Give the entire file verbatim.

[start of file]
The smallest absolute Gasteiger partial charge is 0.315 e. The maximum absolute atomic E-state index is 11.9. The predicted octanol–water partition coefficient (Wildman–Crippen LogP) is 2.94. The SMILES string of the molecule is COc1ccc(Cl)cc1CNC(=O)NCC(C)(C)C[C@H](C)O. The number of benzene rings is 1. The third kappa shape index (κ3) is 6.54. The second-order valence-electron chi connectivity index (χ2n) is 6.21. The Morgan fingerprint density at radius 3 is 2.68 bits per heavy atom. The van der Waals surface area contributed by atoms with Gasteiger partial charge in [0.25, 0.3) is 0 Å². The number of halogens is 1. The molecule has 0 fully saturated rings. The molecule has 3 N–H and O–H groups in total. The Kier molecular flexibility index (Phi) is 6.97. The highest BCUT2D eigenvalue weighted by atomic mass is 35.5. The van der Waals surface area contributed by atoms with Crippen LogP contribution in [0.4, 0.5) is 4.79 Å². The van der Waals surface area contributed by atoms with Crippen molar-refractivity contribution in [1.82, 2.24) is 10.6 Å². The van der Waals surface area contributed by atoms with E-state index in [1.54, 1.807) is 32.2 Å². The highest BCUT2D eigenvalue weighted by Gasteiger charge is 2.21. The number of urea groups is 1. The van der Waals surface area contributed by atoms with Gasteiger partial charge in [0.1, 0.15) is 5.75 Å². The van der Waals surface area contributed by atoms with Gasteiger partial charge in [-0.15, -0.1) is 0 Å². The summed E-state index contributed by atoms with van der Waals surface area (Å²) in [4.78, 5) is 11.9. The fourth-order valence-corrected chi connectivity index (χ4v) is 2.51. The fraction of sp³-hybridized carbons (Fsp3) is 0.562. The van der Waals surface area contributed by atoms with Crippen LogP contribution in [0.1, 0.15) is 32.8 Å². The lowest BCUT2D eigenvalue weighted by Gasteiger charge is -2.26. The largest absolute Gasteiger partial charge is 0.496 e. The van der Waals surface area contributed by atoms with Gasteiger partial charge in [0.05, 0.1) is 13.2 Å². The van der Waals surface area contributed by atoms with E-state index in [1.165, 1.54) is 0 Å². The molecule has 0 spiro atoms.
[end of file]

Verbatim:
The smallest absolute Gasteiger partial charge is 0.315 e. The maximum absolute atomic E-state index is 11.9. The predicted octanol–water partition coefficient (Wildman–Crippen LogP) is 2.94. The SMILES string of the molecule is COc1ccc(Cl)cc1CNC(=O)NCC(C)(C)C[C@H](C)O. The number of benzene rings is 1. The third kappa shape index (κ3) is 6.54. The second-order valence-electron chi connectivity index (χ2n) is 6.21. The Morgan fingerprint density at radius 3 is 2.68 bits per heavy atom. The van der Waals surface area contributed by atoms with Gasteiger partial charge in [0.25, 0.3) is 0 Å². The number of halogens is 1. The molecule has 0 fully saturated rings. The molecule has 3 N–H and O–H groups in total. The Kier molecular flexibility index (Phi) is 6.97. The highest BCUT2D eigenvalue weighted by atomic mass is 35.5. The van der Waals surface area contributed by atoms with Crippen LogP contribution in [0.4, 0.5) is 4.79 Å². The van der Waals surface area contributed by atoms with Crippen molar-refractivity contribution in [1.82, 2.24) is 10.6 Å². The van der Waals surface area contributed by atoms with E-state index in [1.54, 1.807) is 32.2 Å². The highest BCUT2D eigenvalue weighted by Gasteiger charge is 2.21. The number of urea groups is 1. The van der Waals surface area contributed by atoms with Gasteiger partial charge in [0.1, 0.15) is 5.75 Å². The van der Waals surface area contributed by atoms with Gasteiger partial charge in [-0.15, -0.1) is 0 Å². The summed E-state index contributed by atoms with van der Waals surface area (Å²) in [4.78, 5) is 11.9. The fourth-order valence-corrected chi connectivity index (χ4v) is 2.51. The fraction of sp³-hybridized carbons (Fsp3) is 0.562. The van der Waals surface area contributed by atoms with Crippen LogP contribution in [0.1, 0.15) is 32.8 Å². The lowest BCUT2D eigenvalue weighted by Gasteiger charge is -2.26. The largest absolute Gasteiger partial charge is 0.496 e. The van der Waals surface area contributed by atoms with Gasteiger partial charge in [0.05, 0.1) is 13.2 Å². The van der Waals surface area contributed by atoms with E-state index in [1.165, 1.54) is 0 Å². The molecule has 0 spiro atoms.